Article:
Bream highlight catches
  |  First Published: March 2004

SWANSEA Channel and Lake Macquarie have been providing steady fishing with excellent catches of quality bream turning up on occasions.

The hard slog fishos are the blokes that get the rewards and some of them have been braving the elements all night for their bag. Flathead are still the mainstay of the boat anglers drifting the channel. Despite the hell of a hiding they take each year, they still keep turning up.

Tailor and whiting have been taken from the breakwalls and there have been a few reports of jewies to 15kg captured. The warm currents were slow moving in again this year, so the water temperature should stay up at least through the Autumn months. Warm water usually means good fishing in our area.


This month I have included a recipe for a mickey-mouse berley designed to empty the cupboard of all those eats that have passed their use-by dates. This mix is not recommended for human consumption – unless chilli sauce is added!

Commercial berley is great if you don’t have the time or the inclination to make your own. However, I have had excellent results with my own concoction. Ten minutes is all that it takes and there is enough for 10 super-powerful bombs.

In a large bucket mix the following;

1 packet of bread crumbs

Half a loaf of white bread, crumbled.

500g of chicken pellets.

One packet of breakfast biscuits, Weetbix or Vita Brits.

Half a packet of dried soup mix.

One small packet of rice.

Half a packet of dog food rings.

A large handful of rolled oats.

Add enough water to make into a firm but sloshy consistency, then add two cans of cheap sardines in oil, which have been mashed with two tablespoons of tomato sauce and half a cup of tuna oil. Mix until all ingredients are combined.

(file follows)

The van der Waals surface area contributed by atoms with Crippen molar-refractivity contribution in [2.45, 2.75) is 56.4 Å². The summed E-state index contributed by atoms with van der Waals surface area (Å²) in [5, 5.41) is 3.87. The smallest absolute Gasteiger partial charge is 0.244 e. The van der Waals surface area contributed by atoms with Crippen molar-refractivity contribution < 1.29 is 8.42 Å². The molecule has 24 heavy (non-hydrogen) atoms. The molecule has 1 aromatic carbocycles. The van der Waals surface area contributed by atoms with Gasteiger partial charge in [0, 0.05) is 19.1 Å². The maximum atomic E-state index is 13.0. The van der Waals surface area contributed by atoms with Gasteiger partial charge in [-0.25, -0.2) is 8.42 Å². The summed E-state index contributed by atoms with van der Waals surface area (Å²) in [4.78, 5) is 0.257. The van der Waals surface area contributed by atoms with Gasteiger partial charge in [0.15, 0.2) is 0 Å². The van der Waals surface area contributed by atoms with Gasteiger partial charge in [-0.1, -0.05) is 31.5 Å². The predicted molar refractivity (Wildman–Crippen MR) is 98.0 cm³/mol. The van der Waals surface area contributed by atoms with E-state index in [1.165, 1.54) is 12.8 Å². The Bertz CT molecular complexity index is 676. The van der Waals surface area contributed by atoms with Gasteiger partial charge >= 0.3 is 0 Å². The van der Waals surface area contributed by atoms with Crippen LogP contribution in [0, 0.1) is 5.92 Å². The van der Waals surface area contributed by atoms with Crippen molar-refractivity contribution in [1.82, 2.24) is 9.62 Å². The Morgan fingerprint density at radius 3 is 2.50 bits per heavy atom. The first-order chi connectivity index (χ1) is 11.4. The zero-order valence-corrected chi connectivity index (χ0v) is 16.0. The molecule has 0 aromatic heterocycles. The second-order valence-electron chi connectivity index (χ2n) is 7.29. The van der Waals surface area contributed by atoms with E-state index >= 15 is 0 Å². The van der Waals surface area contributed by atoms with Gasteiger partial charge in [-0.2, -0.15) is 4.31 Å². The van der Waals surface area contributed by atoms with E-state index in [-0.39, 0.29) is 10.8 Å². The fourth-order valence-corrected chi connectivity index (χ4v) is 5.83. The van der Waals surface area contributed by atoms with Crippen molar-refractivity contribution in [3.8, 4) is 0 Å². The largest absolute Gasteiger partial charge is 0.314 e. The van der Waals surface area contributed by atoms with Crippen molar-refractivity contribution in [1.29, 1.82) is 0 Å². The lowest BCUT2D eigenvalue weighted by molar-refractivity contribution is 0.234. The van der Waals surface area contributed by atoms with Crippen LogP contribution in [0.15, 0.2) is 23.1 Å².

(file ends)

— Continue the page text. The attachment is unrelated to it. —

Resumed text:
Pack into freezer bags or takeaway containers and freeze until required. Usually by the time you leave home and launch the boat, your bombs will start to thaw out. Attach an onion bag to a long line with your bomb safely inside and sink to the bottom. Remember, no plastic bags into the water.

The last time we used this berley mix I forgot to pull up the bag and 200 bream followed us back to the boat ramp and right into the carpark. Now I’m a fisherman, so you know I would not tell a lie!


With the good fishing of Autumn upon us, and I decided it was time to upgrade some of my storage of fishing gear. The tackle box was my main concern, so it was the first item to get the boot. With all those pretty squiggly things and fancy lures on display in the tackle shops and department stores that you simply must have, the tackle box becomes a little bit crowded. But some of the gear, I’m sure catches more anglers than fish, me included.

I have a box full of lures but out of all of them I keep reaching for just a few that I know will catch fish. So the question is, do we need all those lures? Of course we do. After all, the tackle box is a kind of status symbol. I never let a chance go by to open the tackle box and show off a few hard-bodied lures that have fishy teethmarks in the paint work, or some softies with bite marks, or tails bit off.

The range of boxes available can be quite daunting but where there are many choices there is a better chance of coming up with the article that suits you best.

My final selection was a Plano three-tray version. The box is of solid design with plenty of room for lures and all the other gear we try to cram into a box for a day’s fishing. This handy tackle box retails for around $70 and for a bloke not into buying expensive gear, it represented good value for the money.


During the Christmas break a mate went for a late evening fishing jaunt on Lake Macquarie. Just on dark, the battery in his boat died and all efforts to rope-start the motor failed. No help was at hand and a brisk southerly blew him a hell of a long away from where he wanted to be.

The same thing almost happened to me. Returning from a morning’s fishing, I hooked up the rabbit ears to flush the motor and, you guessed it, the battery was dead.

The next day I replaced the battery and bought $200 worth of insurance in the form of a 24-amp-hour Jumpstart. These Jumpstarts are portable and easy to store and if they accidentally get tipped over it won’t damage the dry cell battery. The Jumpstart is now part of the gear list that’s loaded in the boat before each outing.

These little units will jump-start almost anything except heavy diesel motors. Great insurance for the outlay.

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